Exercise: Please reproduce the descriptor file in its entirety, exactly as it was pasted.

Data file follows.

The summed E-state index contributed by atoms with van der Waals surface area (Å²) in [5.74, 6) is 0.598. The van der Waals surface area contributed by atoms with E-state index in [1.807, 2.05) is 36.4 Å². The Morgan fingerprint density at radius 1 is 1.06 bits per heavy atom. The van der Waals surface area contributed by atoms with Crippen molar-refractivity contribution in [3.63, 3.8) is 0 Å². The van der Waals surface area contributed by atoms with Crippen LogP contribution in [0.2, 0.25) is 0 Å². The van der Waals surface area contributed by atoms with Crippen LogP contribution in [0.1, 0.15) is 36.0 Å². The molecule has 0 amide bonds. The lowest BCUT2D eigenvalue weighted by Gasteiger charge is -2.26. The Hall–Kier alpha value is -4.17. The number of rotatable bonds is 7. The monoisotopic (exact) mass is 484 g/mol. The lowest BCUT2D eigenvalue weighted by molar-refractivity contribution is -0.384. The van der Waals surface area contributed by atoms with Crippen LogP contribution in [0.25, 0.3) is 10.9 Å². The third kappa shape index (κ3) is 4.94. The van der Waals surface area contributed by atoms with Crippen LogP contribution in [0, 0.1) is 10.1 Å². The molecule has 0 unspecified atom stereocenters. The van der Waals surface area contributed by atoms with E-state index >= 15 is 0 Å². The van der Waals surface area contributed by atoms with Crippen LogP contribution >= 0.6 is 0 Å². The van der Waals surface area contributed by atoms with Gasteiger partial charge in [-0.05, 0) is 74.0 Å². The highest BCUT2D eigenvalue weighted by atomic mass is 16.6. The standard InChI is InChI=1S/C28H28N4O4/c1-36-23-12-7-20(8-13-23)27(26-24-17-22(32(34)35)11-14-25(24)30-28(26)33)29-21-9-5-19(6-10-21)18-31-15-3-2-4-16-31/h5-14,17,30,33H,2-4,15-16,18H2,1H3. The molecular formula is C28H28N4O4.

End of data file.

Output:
The summed E-state index contributed by atoms with van der Waals surface area (Å²) in [5.74, 6) is 0.598. The van der Waals surface area contributed by atoms with E-state index in [1.807, 2.05) is 36.4 Å². The Morgan fingerprint density at radius 1 is 1.06 bits per heavy atom. The van der Waals surface area contributed by atoms with Crippen molar-refractivity contribution in [3.63, 3.8) is 0 Å². The van der Waals surface area contributed by atoms with Crippen LogP contribution in [0.2, 0.25) is 0 Å². The van der Waals surface area contributed by atoms with Crippen LogP contribution in [0.1, 0.15) is 36.0 Å². The molecule has 0 amide bonds. The lowest BCUT2D eigenvalue weighted by Gasteiger charge is -2.26. The Hall–Kier alpha value is -4.17. The number of rotatable bonds is 7. The monoisotopic (exact) mass is 484 g/mol. The lowest BCUT2D eigenvalue weighted by molar-refractivity contribution is -0.384. The van der Waals surface area contributed by atoms with Crippen LogP contribution in [0.25, 0.3) is 10.9 Å². The third kappa shape index (κ3) is 4.94. The van der Waals surface area contributed by atoms with Crippen LogP contribution in [0, 0.1) is 10.1 Å². The molecule has 0 unspecified atom stereocenters. The van der Waals surface area contributed by atoms with E-state index >= 15 is 0 Å². The van der Waals surface area contributed by atoms with Crippen LogP contribution >= 0.6 is 0 Å². The van der Waals surface area contributed by atoms with Gasteiger partial charge in [-0.05, 0) is 74.0 Å². The highest BCUT2D eigenvalue weighted by atomic mass is 16.6. The standard InChI is InChI=1S/C28H28N4O4/c1-36-23-12-7-20(8-13-23)27(26-24-17-22(32(34)35)11-14-25(24)30-28(26)33)29-21-9-5-19(6-10-21)18-31-15-3-2-4-16-31/h5-14,17,30,33H,2-4,15-16,18H2,1H3. The molecular formula is C28H28N4O4.